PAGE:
SPINNING AND CHURNING IN A SEA OF OPPORTUNITY – THE STATE OF MOBILE MONEY IN AFRICA TODAY

Finweek English|16 January 2020

SPINNING AND CHURNING IN A SEA OF OPPORTUNITY – THE STATE OF MOBILE MONEY IN AFRICA TODAY
The mobile money lending market saw several curtailments over the past year. As the market matures, local lenders are seeing opportunities.
Sean Christie and Leila Stein

The last two quarters of 2019 saw galvanic activity in the mobile financial services on the African continent, particularly among the lenders. Google shook things up by banning a certain class of personal loan app from Play Store; California-based microlender Tala pulled out of Tanzania; JUMO, with offices in Cape Town and Nairobi, retrenched a number of employees, and MTN announced its intent to relaunch a mobile money platform before the end of 2019.

SMMEs versus consumers

“The mobile financial services space is very active at the moment, with a number of consumer and SME lenders emerging across the continent,” says Johan Bosini of venture firm Quona Capital, which has focused on supporting small, micro and medium (SMME) lending start-ups around the world, as well as a variety of other financial technology companies.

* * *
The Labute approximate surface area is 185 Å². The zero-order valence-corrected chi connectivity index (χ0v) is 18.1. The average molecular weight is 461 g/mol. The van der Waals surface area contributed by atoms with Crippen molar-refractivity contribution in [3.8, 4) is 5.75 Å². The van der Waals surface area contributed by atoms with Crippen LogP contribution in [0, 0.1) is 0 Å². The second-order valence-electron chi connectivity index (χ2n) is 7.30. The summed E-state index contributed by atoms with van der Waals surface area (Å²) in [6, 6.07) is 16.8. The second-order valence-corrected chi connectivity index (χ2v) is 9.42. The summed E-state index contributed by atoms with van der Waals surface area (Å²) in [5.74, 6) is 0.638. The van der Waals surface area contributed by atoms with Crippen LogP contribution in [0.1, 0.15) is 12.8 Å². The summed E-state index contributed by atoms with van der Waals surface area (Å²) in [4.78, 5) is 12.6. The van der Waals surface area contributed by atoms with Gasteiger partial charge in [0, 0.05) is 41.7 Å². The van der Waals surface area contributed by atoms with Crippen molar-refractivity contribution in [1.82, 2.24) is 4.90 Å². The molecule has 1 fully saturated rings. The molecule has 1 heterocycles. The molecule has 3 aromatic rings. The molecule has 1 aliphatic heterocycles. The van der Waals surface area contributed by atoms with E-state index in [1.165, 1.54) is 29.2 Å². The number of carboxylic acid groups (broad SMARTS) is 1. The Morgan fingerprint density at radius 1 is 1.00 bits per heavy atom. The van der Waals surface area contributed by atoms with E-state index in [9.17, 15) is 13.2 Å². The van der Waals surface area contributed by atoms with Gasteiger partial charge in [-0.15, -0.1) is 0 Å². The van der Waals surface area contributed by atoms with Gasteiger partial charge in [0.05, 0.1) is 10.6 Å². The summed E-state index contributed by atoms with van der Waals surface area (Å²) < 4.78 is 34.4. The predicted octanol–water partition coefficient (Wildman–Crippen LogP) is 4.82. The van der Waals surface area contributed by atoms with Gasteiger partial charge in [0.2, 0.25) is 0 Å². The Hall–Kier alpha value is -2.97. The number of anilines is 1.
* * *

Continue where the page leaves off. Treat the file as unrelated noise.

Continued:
With such a high prevalence of digital lenders in East Africa, particularly, Bosini believes that regulatory change around consumer lending could be coming.

Undeniably, players on the consumer credit side, like California-based Branch.co and Tala face, increasing stigmatisation on the continent, a situation that has not been helped by Google’s August 2019 ban on any apps that offer personal loans with an annual percentage rate of 36% or higher.

In September, Tala was accused of economic crimes in Dar es Salaam, and promptly stopped offering loans in Tanzania. Marcello Schermer, head of expansion at South African-born mobile point-of-sales start-up Yoco, notes that “concern around the uses to which consumers put micro loans has noticeably intensified,” mentioning Financial Sector Deepening Kenya’s, an organisation boosting financial market access to the poor, recent finding that digital borrowers are twice as likely to engage in mobile betting.

Some are turning away from consumer credit offerings towards SMME lending.

“We have shifted focus to SMMEs because of their potential for positive, scalable economic impact on their communities,” says Steve Etherton, JUMO’s chief operating officer. JUMO is active in multiple African markets and started out offering loans to both consumers and entrepreneurs. (Also see sidebar.)

Bosini says one of the challenges with digital financial services is that, “in emerging markets, a consumer and a micro business can be one and the same thing, and it can be really hard to tell the difference without a face-to-face interaction”.

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16 January 2020